Lessons to be learned
The failure of the House of Representatives to reach a solid decision on the national education bill that has been lying before it for months, effectively accentuates the deep rifts that time and sectarian politics have over the years created among groups in Indonesian society. As reported, the House deferred taking a decision on whether or not to immediately pass the controversial bill -- as it had been long scheduled to do -- after hours of intensive lobbying and heated debate among factions failed to yield a compromise on contentious points in the bill.
Points in contention concern Articles 3 and 4 of the proposed new law, which deal with the foundations and function of the national education system, respectively. Article 3, in its rather wordy text, mentions in essence the steps that must be taken in order to educate the nation and instill in it the character and skills needed to ensure that it holds a respectable place among nations. Article 4, formulated in similarly lofty wording, expounds that the aim of the national education system shall be to educate the nation and encourage the growth of the "complete Indonesian being" -- "which is," the text says in loose translation, "a being possessed of iman (faith) and takwa (piety) toward One God, imbued with high morals, possesses good knowledge and skills, is healthy in body and soul, has a secure personality, is self-reliant and is responsible socially and nationally."
But while opponents of the bill have voiced objection to the use of terms such as iman and takwa, which they feel have Islamic overtones, the most heated point debated has been the obligation for schools, including private religion-based schools, to provide religious instruction to students of a religions background other than that on which the school is based. Thus, schools run by Catholic and Protestant organizations, which many Muslim students attend, therefore, will be required to provide Islamic religious instruction by teachers who are Muslims. In a move that further ignited emotions, the Ministry of Religious Affairs offered to provide 70,000 teachers of religion for private schools, all on the government's payroll. Rightly or wrongly, this apparent gesture of goodwill was taken by opponents of the bill as government interference, or even "nationalization" of private educational institutions by the state.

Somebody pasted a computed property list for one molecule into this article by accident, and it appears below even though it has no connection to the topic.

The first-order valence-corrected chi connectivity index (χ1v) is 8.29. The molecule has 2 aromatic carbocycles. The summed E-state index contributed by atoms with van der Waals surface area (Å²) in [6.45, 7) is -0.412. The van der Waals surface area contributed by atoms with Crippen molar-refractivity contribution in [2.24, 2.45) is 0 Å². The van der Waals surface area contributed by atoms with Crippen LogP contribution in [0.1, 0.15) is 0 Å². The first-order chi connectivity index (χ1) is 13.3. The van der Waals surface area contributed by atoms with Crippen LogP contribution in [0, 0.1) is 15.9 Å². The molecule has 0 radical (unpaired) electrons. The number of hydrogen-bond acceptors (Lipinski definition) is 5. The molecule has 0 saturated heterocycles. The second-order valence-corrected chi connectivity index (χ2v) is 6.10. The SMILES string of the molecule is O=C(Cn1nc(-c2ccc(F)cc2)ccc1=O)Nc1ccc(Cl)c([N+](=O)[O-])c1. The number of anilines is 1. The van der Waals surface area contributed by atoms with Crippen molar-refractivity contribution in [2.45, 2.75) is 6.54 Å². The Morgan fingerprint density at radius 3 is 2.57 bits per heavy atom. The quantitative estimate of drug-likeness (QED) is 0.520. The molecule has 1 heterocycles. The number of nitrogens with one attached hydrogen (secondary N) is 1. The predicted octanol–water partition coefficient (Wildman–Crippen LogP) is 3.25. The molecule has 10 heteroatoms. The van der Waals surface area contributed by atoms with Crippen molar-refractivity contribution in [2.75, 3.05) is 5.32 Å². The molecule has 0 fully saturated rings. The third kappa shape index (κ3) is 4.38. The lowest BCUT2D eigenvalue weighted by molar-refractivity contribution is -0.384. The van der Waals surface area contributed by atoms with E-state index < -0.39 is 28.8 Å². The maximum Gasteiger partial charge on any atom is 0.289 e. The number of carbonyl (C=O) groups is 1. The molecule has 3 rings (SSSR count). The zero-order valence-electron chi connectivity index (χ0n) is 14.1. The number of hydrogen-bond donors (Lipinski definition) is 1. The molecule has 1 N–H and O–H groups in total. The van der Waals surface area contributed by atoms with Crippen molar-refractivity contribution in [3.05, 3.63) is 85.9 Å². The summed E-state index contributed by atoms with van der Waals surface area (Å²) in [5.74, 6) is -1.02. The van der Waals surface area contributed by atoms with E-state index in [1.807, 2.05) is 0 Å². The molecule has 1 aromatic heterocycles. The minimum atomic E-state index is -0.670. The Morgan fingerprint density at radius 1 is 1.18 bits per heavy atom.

Party and group politics aside, one aspect that clearly surfaced in yesterday's prolonged debate was, unfortunately, the depth of the distrust that years of conflict and suppressed discontent has created among sectarian groups in Indonesia. It is, of course, perfectly correct to say that minority groups in a democratic country such as Indonesia must be guaranteed the same rights as enjoyed by the majority of Indonesians. Translated in the context of the current debate on education, that would mean that the right of, say, Catholic or Protestant schools to maintain their own identity must be respected.
Yet, when distrust is put aside, it would appear that obliging Catholic schools to provide Islamic teaching by Muslim teachers may not be so detrimental to such schools or institutions, after all. In Medan, North Sumatra, for example, a school of a certain religious background is said to have of its own free will hired Buddhist teachers to teach Buddhism to its Buddhist students, who are mostly of Chinese ancestry. That was before the clamor over the education bill, and that move has proved to be financially beneficial to the school concerned by attracting more Chinese- Indonesian students.
An inescapable offshoot of this climate of distrust is that the whole issue of national education is being heavily politicized. No longer is the interests of the child or student in the focus of the present controversy, but rather that of the political parties that are assumed to represent the people. As for the government, it would appear that the past decades of authoritarian rule have left such an indelible impression on the present political culture of Indonesia that it is hard for the authorities to keep their hands out of affairs that should be strictly the domain of the private sector.
All in all, we hope that the nation will for once show itself capable of drawing lessons from past mistakes. Legislation that has the potential to provoke serious controversy will do the nation no good. While it may be true that education and politics must always to a certain extent go hand-in-hand, in the field of education it is the experts that should be consulted and heard first of all. In any case, we do hope that the government decrees that are required to implement the education bill can eliminate any injustices this new legislation may bring.